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Ford wasn’t talking about pub owner, court told

Toronto Mayor Rob Ford leaves a University Avenue courthouse during a lunch break from a $6 million lawsuit trail launched by Boardwalk Cafe owner George Foulidis over comments made by Ford in 2010.

Matthew Sherwood/The Globe and Mail

Rob Ford was talking about city hall in general – not the owner of the Boardwalk Pub – when he levelled accusations of corruption two years ago, the mayor's lawyer argued Wednesday as he grilled the restaurateur who is suing Mr. Ford for defamation.

The critical question of what Mr. Ford actually told the Toronto Sun editorial board on Aug. 11, 2010, is expected to be cleared up now that a tape of the meeting has emerged.

Lawyers for both sides thought no recording survived, but in a "curveball" for the case, a former Sun editor found a copy and turned it over Tuesday night.

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Mr. Ford's lawyer, Gavin Tighe, pointed out in his cross-examination of pub owner George Foulidis, 53, that the article at the heart of his $6-million lawsuit does not quote Mr. Ford as mentioning Mr. Foulidis by name.

A Sun reporter included Mr. Foulidis's name in the story. Mr. Foulidis opted not to sue the newspaper over the article.

"How does he [Mr. Ford] owe you $6-million because the Toronto Sun decided to put your name in the article?" Mr. Tighe asked.

Earlier in the day, Mr. Foulidis nearly broke down in the witness box as he told the court his family suffered emotional hardship after Mr. Ford suggested that corruption marred his café's 20-year, sole-sourced lease extension with the city.

"My wife was distraught. We talked endlessly about it. My daughter was 10 at the time," he said, his voice catching as he struggled to keep from crying. "She asked me if I had done anything wrong."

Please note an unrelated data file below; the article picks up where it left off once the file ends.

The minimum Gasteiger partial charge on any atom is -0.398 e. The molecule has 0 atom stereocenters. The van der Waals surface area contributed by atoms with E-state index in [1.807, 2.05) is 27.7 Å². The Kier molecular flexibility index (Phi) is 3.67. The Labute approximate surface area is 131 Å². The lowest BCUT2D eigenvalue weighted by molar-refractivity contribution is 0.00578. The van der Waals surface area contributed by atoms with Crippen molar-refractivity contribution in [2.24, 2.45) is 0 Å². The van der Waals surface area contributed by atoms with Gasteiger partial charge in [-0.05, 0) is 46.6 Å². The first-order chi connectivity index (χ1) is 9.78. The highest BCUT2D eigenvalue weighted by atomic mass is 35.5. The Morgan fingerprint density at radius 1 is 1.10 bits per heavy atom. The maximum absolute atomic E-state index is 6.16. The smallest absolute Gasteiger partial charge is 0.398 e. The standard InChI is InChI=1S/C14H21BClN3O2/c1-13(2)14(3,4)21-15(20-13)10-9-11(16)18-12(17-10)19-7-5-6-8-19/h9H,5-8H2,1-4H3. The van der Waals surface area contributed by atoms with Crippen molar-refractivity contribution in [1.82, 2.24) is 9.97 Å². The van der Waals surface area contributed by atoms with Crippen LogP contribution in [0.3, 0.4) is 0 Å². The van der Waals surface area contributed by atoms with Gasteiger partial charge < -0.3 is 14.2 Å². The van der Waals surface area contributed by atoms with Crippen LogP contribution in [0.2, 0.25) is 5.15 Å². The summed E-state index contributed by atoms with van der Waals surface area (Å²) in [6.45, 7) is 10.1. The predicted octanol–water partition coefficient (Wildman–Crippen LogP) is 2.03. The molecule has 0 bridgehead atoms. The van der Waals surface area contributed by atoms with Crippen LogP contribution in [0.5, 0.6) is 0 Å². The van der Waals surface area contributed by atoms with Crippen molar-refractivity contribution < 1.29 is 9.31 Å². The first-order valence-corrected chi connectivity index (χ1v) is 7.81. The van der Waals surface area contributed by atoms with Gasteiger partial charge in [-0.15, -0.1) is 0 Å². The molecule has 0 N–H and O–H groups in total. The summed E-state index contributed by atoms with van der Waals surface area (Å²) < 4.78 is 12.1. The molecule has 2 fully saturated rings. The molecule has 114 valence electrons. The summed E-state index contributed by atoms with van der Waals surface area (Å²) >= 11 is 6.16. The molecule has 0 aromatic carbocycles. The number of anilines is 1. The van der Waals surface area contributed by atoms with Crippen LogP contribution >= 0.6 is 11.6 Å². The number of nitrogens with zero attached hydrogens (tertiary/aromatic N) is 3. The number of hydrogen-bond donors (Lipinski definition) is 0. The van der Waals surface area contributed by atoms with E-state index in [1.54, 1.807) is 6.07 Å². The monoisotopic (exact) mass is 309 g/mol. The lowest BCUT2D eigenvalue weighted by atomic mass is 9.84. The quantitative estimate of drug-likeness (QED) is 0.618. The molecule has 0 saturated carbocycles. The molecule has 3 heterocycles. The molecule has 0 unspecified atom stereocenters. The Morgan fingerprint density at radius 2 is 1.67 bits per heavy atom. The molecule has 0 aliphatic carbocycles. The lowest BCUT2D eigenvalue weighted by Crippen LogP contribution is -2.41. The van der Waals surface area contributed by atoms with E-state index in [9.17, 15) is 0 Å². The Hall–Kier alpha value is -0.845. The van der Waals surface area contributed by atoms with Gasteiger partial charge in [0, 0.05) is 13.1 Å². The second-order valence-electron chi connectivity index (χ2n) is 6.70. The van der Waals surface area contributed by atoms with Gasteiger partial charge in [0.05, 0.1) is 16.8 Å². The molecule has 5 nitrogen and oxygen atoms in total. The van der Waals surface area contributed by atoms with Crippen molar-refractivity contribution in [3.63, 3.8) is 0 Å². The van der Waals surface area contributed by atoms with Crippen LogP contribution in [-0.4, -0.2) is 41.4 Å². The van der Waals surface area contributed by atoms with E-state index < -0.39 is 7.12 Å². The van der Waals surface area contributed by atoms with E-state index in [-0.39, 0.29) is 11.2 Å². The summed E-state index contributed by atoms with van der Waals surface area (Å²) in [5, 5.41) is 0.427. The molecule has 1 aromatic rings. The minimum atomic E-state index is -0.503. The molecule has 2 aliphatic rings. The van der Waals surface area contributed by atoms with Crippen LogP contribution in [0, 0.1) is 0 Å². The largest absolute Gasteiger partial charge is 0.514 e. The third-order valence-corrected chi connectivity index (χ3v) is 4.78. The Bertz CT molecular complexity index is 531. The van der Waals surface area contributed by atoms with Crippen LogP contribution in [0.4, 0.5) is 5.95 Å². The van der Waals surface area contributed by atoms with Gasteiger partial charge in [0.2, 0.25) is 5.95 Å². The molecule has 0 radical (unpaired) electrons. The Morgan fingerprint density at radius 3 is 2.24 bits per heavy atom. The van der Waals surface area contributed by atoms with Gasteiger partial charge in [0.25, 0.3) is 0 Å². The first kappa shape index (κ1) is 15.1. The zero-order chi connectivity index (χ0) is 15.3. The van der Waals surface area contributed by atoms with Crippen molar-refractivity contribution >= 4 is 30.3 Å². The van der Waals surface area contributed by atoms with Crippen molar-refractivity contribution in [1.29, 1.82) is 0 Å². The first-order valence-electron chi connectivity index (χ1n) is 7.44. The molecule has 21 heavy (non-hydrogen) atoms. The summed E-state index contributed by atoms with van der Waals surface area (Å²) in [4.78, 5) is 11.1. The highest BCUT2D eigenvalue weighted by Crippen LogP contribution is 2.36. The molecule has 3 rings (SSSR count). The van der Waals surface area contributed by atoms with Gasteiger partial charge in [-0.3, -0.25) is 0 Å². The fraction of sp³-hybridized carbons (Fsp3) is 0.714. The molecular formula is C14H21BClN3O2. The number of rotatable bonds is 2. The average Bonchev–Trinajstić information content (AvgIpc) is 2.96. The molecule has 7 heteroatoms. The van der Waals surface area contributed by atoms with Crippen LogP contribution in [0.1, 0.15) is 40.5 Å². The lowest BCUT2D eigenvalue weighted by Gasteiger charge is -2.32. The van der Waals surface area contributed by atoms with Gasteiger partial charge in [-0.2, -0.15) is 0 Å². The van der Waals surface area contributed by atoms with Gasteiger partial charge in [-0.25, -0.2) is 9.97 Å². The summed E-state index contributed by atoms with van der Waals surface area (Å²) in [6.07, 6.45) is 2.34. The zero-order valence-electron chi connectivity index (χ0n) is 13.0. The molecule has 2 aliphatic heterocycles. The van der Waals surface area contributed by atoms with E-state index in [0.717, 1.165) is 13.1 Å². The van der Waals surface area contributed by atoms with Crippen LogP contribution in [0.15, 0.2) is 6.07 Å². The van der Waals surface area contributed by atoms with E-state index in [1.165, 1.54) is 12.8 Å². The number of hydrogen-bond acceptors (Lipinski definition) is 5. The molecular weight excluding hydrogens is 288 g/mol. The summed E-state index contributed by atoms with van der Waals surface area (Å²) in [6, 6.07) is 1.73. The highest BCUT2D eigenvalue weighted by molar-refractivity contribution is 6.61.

"And how did that make you feel?" asked Brian Shiller, Mr. Foulidis's lawyer.

"Worse than I feel right now," Mr. Foulidis replied.

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Mr. Foulidis also said he had a good reputation before Mr. Ford allegedly went after the deal with his company, Tuggs Inc.

But Mr. Tighe said that Mr. Foulidis and his parents had once been involved in a "fraudulent transaction."

A court found his mother transferred the family home to his father to avoid paying more than $125,000 she owed to an insurance company, a verdict that was upheld on appeal.

Although George Foulidis was not a party to the case, he was described in the judgment as the person who controlled the family's finances.

"Despite your claims that your reputation was sterling prior to any comments by anyone with regards to your dealings at the Boardwalk Pub … you and your family participated in a fraudulent transaction," Mr. Tighe said.

Mr. Ford, who sat quietly at a table Wednesday morning as Mr. Foulidis testified, left at the lunch break.

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The mayor is now expected to testify Friday after lawyers for both sides and the judge agreed to accommodate an unnamed scheduling conflict Thursday afternoon.

The high-school football team Mr. Ford coaches is playing in a Metro Bowl qualifying match in Scarborough at 2 p.m. Thursday.

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Health reporter

Kelly Grant is a health reporter with The Globe and Mail. More

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